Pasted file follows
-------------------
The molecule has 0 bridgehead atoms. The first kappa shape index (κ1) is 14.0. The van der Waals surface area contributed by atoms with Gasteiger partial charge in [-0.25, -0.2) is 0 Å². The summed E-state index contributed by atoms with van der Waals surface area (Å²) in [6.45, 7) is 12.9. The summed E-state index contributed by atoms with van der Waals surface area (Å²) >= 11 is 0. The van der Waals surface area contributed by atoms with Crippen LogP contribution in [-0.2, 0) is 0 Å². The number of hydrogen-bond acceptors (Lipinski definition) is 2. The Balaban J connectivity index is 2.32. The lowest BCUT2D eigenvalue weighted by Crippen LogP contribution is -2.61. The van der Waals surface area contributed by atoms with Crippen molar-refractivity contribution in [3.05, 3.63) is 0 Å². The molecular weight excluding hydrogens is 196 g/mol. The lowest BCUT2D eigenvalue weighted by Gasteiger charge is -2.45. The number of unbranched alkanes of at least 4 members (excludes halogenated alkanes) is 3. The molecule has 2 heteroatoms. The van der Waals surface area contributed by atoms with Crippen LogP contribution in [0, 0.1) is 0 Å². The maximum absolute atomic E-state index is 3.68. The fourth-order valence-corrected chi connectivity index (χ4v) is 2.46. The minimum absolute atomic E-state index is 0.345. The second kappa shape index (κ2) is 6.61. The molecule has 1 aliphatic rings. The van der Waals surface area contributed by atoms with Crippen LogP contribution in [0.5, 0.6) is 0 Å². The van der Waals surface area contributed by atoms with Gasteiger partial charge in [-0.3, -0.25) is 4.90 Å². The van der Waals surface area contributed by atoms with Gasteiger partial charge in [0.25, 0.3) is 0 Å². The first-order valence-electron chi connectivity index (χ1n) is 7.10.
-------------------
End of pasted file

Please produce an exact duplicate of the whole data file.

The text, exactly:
The molecule has 0 bridgehead atoms. The first kappa shape index (κ1) is 14.0. The van der Waals surface area contributed by atoms with Gasteiger partial charge in [-0.25, -0.2) is 0 Å². The summed E-state index contributed by atoms with van der Waals surface area (Å²) in [6.45, 7) is 12.9. The summed E-state index contributed by atoms with van der Waals surface area (Å²) >= 11 is 0. The van der Waals surface area contributed by atoms with Crippen LogP contribution in [-0.2, 0) is 0 Å². The number of hydrogen-bond acceptors (Lipinski definition) is 2. The Balaban J connectivity index is 2.32. The lowest BCUT2D eigenvalue weighted by Crippen LogP contribution is -2.61. The van der Waals surface area contributed by atoms with Crippen molar-refractivity contribution in [3.05, 3.63) is 0 Å². The molecular weight excluding hydrogens is 196 g/mol. The lowest BCUT2D eigenvalue weighted by Gasteiger charge is -2.45. The number of unbranched alkanes of at least 4 members (excludes halogenated alkanes) is 3. The molecule has 2 heteroatoms. The van der Waals surface area contributed by atoms with Crippen LogP contribution in [0, 0.1) is 0 Å². The maximum absolute atomic E-state index is 3.68. The fourth-order valence-corrected chi connectivity index (χ4v) is 2.46. The minimum absolute atomic E-state index is 0.345. The second kappa shape index (κ2) is 6.61. The molecule has 1 aliphatic rings. The van der Waals surface area contributed by atoms with Crippen LogP contribution in [0.5, 0.6) is 0 Å². The van der Waals surface area contributed by atoms with Gasteiger partial charge in [-0.3, -0.25) is 4.90 Å². The van der Waals surface area contributed by atoms with Gasteiger partial charge in [0.25, 0.3) is 0 Å². The first-order valence-electron chi connectivity index (χ1n) is 7.10.